As a dad, it is inevitable that you will hear, in passing, the latest tween anthem playing in your daughter's room. The song is about how you never cried so hard as when your boyfriend broke up with you after math class, and then you saw him with that girl who chews gum, even though he promised he would always be true-ee-ooh. It's a song that is not for you--not made for you, not marketed at you. You are Outside The Intended Demographic. And not just outside it standing on the front step, ringing the doorbell and about to be let in, either. As far as the world of that song is concerned you are outside the orbit of Pluto, your existence barely detectable even with the most sophisticated instruments. Nevertheless, unavoidably, you will hear the song. And the part we don't talk about is this: eventually, in an unguarded moment, you will catch yourself SINGING the song. Just quietly to yourself. And when you realize what you're doing, after the initial flash of outrage or embarrassment has passed and you're satisfied that nobody heard you, you'll think, "What the heck... it's kinda catchy," and continue singing. Are you finally separated, in that moment, from your last claim to hipness? Has your tree, in that moment, shed its last green leaf? NO. In that moment YOU ARE A DAD. On the occasion of Father's Day, June 21, 2009, we salute you.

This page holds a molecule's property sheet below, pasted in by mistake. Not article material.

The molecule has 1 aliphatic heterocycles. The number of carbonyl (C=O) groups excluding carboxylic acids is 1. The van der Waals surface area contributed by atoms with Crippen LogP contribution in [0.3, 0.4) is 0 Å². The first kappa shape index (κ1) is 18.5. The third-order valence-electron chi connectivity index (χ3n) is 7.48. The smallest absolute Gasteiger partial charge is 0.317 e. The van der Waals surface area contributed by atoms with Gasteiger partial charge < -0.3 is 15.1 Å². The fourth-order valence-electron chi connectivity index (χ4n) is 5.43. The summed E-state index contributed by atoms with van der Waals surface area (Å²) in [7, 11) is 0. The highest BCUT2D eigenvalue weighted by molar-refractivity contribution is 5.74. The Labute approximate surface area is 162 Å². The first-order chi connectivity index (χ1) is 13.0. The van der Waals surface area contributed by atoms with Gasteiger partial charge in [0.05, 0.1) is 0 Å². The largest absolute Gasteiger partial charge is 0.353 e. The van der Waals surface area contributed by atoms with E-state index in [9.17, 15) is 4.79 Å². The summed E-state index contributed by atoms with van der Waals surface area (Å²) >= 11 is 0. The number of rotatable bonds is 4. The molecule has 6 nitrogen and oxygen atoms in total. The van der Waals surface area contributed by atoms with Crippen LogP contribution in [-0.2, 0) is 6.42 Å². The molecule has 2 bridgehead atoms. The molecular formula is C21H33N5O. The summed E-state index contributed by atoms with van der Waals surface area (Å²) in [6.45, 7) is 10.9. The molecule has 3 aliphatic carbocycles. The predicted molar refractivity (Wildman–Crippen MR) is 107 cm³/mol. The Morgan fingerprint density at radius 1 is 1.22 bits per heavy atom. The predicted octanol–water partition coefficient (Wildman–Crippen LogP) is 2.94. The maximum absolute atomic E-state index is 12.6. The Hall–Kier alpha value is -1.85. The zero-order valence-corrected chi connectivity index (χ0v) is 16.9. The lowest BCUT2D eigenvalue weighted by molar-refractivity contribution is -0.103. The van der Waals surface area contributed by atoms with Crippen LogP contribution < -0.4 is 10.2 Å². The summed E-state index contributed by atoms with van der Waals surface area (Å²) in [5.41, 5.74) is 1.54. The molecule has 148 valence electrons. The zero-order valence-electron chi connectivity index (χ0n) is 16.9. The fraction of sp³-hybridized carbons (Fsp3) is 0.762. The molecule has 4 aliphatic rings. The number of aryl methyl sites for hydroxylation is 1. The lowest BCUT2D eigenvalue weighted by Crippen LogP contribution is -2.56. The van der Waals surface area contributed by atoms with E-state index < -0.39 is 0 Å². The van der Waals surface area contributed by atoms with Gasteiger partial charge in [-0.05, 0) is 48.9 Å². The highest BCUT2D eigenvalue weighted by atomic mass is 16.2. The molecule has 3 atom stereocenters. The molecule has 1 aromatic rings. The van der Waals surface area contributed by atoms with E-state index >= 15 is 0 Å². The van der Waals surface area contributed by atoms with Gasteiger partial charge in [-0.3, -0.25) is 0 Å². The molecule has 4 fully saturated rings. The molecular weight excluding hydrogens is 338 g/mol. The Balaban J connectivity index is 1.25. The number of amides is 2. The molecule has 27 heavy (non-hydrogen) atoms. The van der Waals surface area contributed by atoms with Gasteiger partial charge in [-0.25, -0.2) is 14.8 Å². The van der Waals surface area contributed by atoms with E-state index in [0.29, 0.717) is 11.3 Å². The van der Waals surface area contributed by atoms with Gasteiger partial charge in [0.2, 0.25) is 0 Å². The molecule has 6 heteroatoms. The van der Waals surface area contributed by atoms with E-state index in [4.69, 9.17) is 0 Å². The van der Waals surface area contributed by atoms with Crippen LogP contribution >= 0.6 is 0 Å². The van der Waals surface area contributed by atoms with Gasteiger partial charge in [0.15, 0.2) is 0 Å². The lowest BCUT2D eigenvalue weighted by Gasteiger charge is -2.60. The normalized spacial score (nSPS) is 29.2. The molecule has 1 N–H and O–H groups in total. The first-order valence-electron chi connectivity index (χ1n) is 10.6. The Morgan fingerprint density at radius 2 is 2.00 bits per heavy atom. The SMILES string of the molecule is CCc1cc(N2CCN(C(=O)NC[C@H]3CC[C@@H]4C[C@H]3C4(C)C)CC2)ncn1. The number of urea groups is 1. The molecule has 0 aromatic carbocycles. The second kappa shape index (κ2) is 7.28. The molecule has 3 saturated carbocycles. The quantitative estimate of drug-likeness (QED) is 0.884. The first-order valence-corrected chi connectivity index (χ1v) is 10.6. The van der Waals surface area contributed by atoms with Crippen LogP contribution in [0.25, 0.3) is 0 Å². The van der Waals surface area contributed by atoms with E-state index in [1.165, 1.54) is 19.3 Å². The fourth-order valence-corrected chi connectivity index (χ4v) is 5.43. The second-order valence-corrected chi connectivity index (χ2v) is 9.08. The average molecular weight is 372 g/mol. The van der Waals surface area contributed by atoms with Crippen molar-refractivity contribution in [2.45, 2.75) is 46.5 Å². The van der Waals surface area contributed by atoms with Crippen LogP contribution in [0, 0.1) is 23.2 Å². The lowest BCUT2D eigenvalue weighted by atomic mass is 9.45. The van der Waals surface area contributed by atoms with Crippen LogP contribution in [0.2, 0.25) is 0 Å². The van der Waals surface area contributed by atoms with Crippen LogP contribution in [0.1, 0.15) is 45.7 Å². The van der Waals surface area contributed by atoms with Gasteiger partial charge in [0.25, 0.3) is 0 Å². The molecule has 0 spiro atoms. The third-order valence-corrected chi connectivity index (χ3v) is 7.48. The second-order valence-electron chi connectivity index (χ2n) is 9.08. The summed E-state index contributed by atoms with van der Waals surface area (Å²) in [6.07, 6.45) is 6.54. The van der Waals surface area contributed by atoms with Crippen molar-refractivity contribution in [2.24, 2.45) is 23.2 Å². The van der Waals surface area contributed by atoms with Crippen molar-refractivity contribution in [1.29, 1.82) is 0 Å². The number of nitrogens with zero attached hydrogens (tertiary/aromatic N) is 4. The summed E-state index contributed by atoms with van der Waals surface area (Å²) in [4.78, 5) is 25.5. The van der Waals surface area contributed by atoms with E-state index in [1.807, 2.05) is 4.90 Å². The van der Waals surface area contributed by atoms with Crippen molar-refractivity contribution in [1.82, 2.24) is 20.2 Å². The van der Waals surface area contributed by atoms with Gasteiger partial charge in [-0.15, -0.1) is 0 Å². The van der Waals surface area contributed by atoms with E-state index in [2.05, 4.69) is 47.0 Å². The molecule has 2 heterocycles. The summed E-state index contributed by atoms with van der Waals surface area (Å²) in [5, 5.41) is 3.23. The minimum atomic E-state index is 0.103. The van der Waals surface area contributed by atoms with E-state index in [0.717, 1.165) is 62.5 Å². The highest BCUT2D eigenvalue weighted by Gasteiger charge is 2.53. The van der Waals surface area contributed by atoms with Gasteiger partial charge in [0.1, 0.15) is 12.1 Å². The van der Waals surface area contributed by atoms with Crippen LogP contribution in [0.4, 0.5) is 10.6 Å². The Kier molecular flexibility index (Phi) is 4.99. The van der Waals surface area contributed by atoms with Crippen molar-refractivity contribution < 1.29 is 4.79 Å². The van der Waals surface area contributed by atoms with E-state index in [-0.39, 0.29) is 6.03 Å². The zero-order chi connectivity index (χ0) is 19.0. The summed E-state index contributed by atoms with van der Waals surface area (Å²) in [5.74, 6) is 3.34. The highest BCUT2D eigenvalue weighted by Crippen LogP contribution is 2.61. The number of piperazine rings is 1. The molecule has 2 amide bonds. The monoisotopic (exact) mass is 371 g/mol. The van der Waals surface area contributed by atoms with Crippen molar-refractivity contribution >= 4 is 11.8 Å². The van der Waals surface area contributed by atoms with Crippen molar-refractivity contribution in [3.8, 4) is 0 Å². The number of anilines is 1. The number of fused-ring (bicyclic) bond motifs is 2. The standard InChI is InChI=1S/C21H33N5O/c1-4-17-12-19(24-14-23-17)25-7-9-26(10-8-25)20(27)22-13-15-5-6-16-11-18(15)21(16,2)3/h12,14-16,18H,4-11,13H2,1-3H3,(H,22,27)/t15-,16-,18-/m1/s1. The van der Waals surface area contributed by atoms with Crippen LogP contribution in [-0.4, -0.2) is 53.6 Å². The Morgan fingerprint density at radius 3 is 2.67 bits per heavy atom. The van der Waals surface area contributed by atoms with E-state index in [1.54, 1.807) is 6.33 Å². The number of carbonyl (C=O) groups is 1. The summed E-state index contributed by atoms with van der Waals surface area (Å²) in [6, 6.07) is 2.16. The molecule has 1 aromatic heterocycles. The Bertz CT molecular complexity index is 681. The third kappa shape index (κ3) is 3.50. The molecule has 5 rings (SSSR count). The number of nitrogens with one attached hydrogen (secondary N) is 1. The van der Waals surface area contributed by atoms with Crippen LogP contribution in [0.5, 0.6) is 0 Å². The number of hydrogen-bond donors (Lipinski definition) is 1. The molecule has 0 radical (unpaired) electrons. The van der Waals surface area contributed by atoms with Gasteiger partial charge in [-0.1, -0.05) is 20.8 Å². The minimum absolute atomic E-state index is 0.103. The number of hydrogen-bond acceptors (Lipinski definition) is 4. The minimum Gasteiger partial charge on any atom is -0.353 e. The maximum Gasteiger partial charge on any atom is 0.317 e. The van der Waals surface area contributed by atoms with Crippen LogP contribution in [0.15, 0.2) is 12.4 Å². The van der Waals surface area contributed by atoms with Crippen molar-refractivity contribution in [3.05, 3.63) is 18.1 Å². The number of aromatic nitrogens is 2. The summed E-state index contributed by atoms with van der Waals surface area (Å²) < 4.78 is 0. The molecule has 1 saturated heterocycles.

(read Music Hath Charms)

32. The Critic, 03/30/2009

This week: impartial literary criticism.

(read The Critic)

31. The Magic Word, 03/23/2009

Unlike many of our comics, this one does not depict a real-life event. My daughter actually has a pretty good idea of what the magic word is. She did suggest this joke to me, though, and so probably deserves a byline this week...

(read The Magic Word)

30. Adventure, 02/23/2009

I remember 1977 as The Year That Star Wars Came Out. It was the year when drawings of The Incredible Hulk In His Incredible Torn-Up Pants stopped appearing in my school notebooks, to be replaced by drawings of TIE fighters, X-wings, and Imperial Stormtroopers. Imperial Stormtroopers have weird helmets and are incredibly hard to draw, but I sat next to a kid in math class who knew how to draw them, and I learned how to do it from him. At the expense of learning any math that year--but hey: life is full of trade-offs, and sometimes a man's got to make The Tough Choices. For many years I kept one of my homework papers from that class. It had a particularly good Incredible Hulk on it, and next to the drawing my math teacher had written, in red ink, "You don't have time for this!" To this day it puts a smile on my face to reflect that he was every bit as wrong as I thought he was at the time. Anyway, all of this is beside the point; the point is that Star Wars wasn't the only important thing that happened in 1977. Wikipedia tells me that the Atari 2600 also came out in 1977. If you're old enough to have owned one, then there's some chance you'll understand what I'm talking about in this week's comic...